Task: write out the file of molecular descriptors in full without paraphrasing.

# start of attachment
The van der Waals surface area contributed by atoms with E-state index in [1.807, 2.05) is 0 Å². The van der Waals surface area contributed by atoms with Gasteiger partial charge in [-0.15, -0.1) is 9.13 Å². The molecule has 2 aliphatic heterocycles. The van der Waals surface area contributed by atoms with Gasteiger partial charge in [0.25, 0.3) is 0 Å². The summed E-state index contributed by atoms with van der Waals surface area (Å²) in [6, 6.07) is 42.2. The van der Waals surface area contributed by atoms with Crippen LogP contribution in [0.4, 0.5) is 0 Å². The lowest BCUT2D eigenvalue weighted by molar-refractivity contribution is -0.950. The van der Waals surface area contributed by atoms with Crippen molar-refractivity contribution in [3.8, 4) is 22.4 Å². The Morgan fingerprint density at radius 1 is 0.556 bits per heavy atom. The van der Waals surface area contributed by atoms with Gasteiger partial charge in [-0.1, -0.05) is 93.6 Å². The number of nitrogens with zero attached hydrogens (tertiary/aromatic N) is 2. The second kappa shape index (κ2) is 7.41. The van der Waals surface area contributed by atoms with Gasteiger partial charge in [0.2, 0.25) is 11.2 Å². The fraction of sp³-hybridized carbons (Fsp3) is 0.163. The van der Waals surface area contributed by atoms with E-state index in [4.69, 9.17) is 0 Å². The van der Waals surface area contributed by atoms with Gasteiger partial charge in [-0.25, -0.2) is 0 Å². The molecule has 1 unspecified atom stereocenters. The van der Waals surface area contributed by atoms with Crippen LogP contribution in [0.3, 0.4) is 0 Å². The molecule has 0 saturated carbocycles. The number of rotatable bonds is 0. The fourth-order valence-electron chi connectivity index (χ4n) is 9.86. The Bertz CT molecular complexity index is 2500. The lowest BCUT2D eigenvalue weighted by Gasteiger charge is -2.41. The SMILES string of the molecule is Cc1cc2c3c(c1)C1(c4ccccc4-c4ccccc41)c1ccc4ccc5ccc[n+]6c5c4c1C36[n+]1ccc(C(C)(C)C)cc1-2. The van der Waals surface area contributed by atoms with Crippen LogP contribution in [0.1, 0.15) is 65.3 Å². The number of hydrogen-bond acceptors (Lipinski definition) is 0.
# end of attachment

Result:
The van der Waals surface area contributed by atoms with E-state index in [1.807, 2.05) is 0 Å². The van der Waals surface area contributed by atoms with Gasteiger partial charge in [-0.15, -0.1) is 9.13 Å². The molecule has 2 aliphatic heterocycles. The van der Waals surface area contributed by atoms with Gasteiger partial charge in [0.25, 0.3) is 0 Å². The summed E-state index contributed by atoms with van der Waals surface area (Å²) in [6, 6.07) is 42.2. The van der Waals surface area contributed by atoms with Crippen LogP contribution in [0.4, 0.5) is 0 Å². The lowest BCUT2D eigenvalue weighted by molar-refractivity contribution is -0.950. The van der Waals surface area contributed by atoms with Crippen molar-refractivity contribution in [3.8, 4) is 22.4 Å². The Morgan fingerprint density at radius 1 is 0.556 bits per heavy atom. The van der Waals surface area contributed by atoms with Gasteiger partial charge in [-0.1, -0.05) is 93.6 Å². The number of nitrogens with zero attached hydrogens (tertiary/aromatic N) is 2. The second kappa shape index (κ2) is 7.41. The van der Waals surface area contributed by atoms with Gasteiger partial charge in [0.2, 0.25) is 11.2 Å². The fraction of sp³-hybridized carbons (Fsp3) is 0.163. The van der Waals surface area contributed by atoms with E-state index in [4.69, 9.17) is 0 Å². The van der Waals surface area contributed by atoms with Gasteiger partial charge in [-0.25, -0.2) is 0 Å². The molecule has 1 unspecified atom stereocenters. The van der Waals surface area contributed by atoms with Crippen LogP contribution in [0.3, 0.4) is 0 Å². The molecule has 0 saturated carbocycles. The number of rotatable bonds is 0. The fourth-order valence-electron chi connectivity index (χ4n) is 9.86. The Bertz CT molecular complexity index is 2500. The lowest BCUT2D eigenvalue weighted by Gasteiger charge is -2.41. The SMILES string of the molecule is Cc1cc2c3c(c1)C1(c4ccccc4-c4ccccc41)c1ccc4ccc5ccc[n+]6c5c4c1C36[n+]1ccc(C(C)(C)C)cc1-2. The van der Waals surface area contributed by atoms with Crippen LogP contribution in [0.1, 0.15) is 65.3 Å². The number of hydrogen-bond acceptors (Lipinski definition) is 0.